To keep the conversation simple, please focus only on native lens design for the mount.

So with the recent Nikon mirrorless announcement, Nikon has been touting the bigger mount. I am no expert in this area so I was wondering if someone would help me understand this topic.

Nikon indicated that the bigger mount is there so that lens can be made faster. Sony disagree. Based on products in the past, such as the current L series canon 50mm 1.2, seem like Nikon statement is false.

So that's both side of the argument. I don't have enough understanding in this matter to figure out who is right, and who is bullshitting.

Would someone with enough understanding explain who is wrong and who is right, and if there is/area actual benefit to having a larger mount when it comes to getting more lights to the sensor via faster lens?

Control lens. 85mm f/1.0.

Does having a larger mount mean that the design of this lens could be less complicated compare to the design of the same lens on a smaller mount? And if the lens design is less complicated, that mean cost can also be lowered.

  • \$\begingroup\$ I don't understand. Modern sensors do not like angled rays. Both short flange distance and large diameter back lenses increase the angle of the rays that hits the sensor. And we know how difficult to Leica (44mm & 27.8mm) to deal with this without excessive magenta drifting and vignetting in the corners. This large mount communication looks like pure marketting B.S. \$\endgroup\$ Commented Oct 20, 2018 at 5:48
  • \$\begingroup\$ I don't understand your not understanding :) — the point about short flange distance seems obvious, but doesn't it seem equally obvious that a larger rear element allows for rays from that element to the sensor to be closer to a perpendicular angle? \$\endgroup\$
    – mattdm
    Commented Oct 20, 2018 at 12:47
  • \$\begingroup\$ @mattdm Some of them, but not all of them. Remember that light from a point source of light strikes every point on the front of a lens and is refracted through the lens to be focused back to a single point on the imaging plane. It would be interesting to see where a short flange distance reaches the point of diminishing returns in this respect for various focal lengths and sensor sizes.. \$\endgroup\$
    – Michael C
    Commented Nov 29, 2018 at 4:39
  • \$\begingroup\$ ... but, the larger the flange distance the most perpendicular rays hits the sensor's extrem corner. I guess !! \$\endgroup\$
    – Juan
    Commented Feb 2, 2019 at 14:10
  • \$\begingroup\$ BTW the Sony/Minolta A mount has a 49.7 mm throat diameter, bigger than Nikon and Canon. It's also close to the sensor with a BFL of 44.50 mm. So maybe Sony agrees? \$\endgroup\$ Commented Jan 11, 2021 at 15:30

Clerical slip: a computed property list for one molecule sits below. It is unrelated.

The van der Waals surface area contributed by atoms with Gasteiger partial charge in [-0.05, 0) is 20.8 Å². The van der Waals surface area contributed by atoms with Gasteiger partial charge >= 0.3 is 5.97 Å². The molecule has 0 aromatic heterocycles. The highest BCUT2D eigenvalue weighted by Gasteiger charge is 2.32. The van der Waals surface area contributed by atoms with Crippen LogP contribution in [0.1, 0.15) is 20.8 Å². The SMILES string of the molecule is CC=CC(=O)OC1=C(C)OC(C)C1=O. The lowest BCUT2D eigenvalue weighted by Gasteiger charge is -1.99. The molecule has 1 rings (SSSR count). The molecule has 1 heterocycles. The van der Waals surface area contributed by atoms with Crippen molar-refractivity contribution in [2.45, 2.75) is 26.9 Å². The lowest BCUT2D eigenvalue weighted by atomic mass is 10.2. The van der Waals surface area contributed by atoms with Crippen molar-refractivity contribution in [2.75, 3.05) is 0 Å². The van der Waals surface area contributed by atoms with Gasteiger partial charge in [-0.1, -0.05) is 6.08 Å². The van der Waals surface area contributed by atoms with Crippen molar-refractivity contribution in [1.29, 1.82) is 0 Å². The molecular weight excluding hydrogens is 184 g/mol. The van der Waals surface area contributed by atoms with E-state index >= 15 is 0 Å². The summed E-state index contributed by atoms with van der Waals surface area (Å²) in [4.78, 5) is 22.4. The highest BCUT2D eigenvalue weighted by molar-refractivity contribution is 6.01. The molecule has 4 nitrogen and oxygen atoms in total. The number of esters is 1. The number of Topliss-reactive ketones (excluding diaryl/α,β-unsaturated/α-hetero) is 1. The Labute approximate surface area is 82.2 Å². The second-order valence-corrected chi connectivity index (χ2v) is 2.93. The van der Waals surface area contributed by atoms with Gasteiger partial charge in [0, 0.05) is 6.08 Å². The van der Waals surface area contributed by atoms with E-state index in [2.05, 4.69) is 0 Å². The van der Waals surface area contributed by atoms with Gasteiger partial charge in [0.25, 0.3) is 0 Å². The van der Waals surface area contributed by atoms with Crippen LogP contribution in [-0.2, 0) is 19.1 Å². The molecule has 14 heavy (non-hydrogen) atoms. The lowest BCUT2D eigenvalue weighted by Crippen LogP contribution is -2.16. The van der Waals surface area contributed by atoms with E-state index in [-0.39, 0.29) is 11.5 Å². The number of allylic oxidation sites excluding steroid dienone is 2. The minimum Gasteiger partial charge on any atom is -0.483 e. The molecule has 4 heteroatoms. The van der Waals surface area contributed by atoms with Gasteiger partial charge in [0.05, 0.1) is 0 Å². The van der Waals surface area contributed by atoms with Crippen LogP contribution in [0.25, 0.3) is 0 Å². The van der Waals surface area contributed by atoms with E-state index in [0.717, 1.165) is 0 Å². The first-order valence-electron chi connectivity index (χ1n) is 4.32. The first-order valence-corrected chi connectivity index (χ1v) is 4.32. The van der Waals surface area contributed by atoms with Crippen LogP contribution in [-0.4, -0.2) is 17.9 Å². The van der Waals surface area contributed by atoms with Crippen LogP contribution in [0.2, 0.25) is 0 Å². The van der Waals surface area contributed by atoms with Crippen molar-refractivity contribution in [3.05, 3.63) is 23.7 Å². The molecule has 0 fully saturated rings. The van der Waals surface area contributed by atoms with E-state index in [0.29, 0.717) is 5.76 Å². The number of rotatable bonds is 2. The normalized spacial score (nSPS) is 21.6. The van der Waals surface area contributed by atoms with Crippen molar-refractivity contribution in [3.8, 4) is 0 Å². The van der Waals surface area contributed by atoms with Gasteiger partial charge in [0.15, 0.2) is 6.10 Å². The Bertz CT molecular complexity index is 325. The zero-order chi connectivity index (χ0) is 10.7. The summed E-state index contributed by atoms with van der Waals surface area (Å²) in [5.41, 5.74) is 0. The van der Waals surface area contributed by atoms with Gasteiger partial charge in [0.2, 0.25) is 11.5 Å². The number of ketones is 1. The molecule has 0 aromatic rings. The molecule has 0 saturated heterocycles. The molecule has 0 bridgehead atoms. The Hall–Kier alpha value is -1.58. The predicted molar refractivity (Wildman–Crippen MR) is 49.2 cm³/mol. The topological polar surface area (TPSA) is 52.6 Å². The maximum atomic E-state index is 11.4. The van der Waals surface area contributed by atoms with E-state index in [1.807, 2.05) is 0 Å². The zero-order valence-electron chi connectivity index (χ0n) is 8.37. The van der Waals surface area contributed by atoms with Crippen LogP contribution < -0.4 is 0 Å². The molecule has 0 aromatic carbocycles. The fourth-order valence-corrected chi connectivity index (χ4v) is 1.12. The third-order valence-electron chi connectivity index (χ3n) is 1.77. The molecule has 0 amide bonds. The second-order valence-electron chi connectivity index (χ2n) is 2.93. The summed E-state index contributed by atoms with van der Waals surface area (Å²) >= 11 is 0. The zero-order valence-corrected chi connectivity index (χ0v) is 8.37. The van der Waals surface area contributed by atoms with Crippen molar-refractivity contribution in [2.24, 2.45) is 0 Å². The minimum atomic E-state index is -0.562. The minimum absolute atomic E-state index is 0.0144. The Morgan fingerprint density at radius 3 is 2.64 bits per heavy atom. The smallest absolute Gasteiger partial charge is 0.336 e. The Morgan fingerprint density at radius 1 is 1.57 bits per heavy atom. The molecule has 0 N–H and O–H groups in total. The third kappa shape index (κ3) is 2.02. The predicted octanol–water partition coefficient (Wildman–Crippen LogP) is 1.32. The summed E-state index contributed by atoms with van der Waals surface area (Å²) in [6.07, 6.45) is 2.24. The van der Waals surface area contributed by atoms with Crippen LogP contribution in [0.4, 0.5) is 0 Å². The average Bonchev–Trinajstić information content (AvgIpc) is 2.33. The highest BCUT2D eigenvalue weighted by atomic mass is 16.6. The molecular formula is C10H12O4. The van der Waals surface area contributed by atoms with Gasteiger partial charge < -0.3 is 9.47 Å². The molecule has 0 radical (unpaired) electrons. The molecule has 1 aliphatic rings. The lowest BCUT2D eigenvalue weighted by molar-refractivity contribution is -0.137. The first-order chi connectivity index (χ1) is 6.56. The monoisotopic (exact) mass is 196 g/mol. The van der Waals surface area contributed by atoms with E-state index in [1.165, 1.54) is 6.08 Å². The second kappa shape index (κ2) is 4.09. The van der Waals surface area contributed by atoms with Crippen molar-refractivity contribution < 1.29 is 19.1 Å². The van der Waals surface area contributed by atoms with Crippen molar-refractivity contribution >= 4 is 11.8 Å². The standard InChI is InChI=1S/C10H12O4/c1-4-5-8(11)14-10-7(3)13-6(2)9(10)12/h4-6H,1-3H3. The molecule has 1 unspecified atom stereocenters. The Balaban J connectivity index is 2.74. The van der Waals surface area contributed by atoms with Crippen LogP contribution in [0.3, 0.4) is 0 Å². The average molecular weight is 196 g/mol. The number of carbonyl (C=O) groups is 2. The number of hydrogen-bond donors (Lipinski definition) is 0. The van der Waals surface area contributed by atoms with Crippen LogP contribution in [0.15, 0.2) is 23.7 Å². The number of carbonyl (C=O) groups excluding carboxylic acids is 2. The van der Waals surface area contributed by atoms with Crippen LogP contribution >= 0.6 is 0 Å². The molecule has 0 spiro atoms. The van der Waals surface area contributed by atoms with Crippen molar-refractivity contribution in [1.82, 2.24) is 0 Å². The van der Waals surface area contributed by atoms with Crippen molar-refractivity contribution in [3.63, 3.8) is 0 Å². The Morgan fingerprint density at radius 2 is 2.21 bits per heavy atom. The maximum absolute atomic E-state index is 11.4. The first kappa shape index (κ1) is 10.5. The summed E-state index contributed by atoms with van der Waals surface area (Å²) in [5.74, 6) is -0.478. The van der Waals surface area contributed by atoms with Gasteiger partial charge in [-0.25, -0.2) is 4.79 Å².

3 Answers 3


First: Sony doesn't necessarily disagree with Nikon's claim. It's just that Sony designed their 'E' mount with a throat diameter of 46.1 millimeters at a time when it appeared it would be an APS-C only mount for the NEX series of compact mirrorless ILCs.

Sony later made the decision to move into full frame territory using the all-electronic 'E' mount, rather than either using the existing mechanical 'A' mount¹ that dated all the way back to Minolta film cameras or creating yet another new mount for their FF mirrorless cameras. The 46.1 mm throat diameter of the 'E' mount is just large enough to accommodate the 43.27 mm diagonal of a 36x24 mm FF sensor.

Second: The all-electronic Canon EOS 'EF' mount, introduced in 1987, has a throat diameter of 54 mm. The existence of a 50mm f/1.2 lens in the Canon EF mount with its 54mm throat diameter does nothing to disprove Nikon's claim that their new 55 mm wide 'Z' mount allows better lens design than their previous 'F' mount, which had a narrow throat diameter of only 44 mm.

Basically, since 1987 when Canon introduced the 'EF' mount with a 44 mm registration distance and a 54mm throat diameter, Nikon has been technically limited from matching some of Canon's lens designs due to their own 46.5 mm registration distance and narrower 44 mm throat diameter.² Similarly, with the introduction of the Sony 'E' mount in 2010 and the application of it to FF cameras with the introduction of the Sony α7 series of cameras in late 2013, Nikon 'F' cameras (and Canon EOS cameras as well) were at a disadvantage with regard to designing very wide angle, very wide aperture lenses that can take advantages of the shorter registration distance to both simplify design, reduce size/weight, and match or improve lens performance in a smaller package.

Nikon is touting the newer throat diameter and much shorter registration distance of the 'Z' mount because it is one millimeter wider than the Canon EF mount has been since introduced in 1987 and two millimeters shorter than the Sony 'E' mount has been since introduced in 2010. It's also 11 mm wider and 30.5 mm shorter than their own 'F' mount.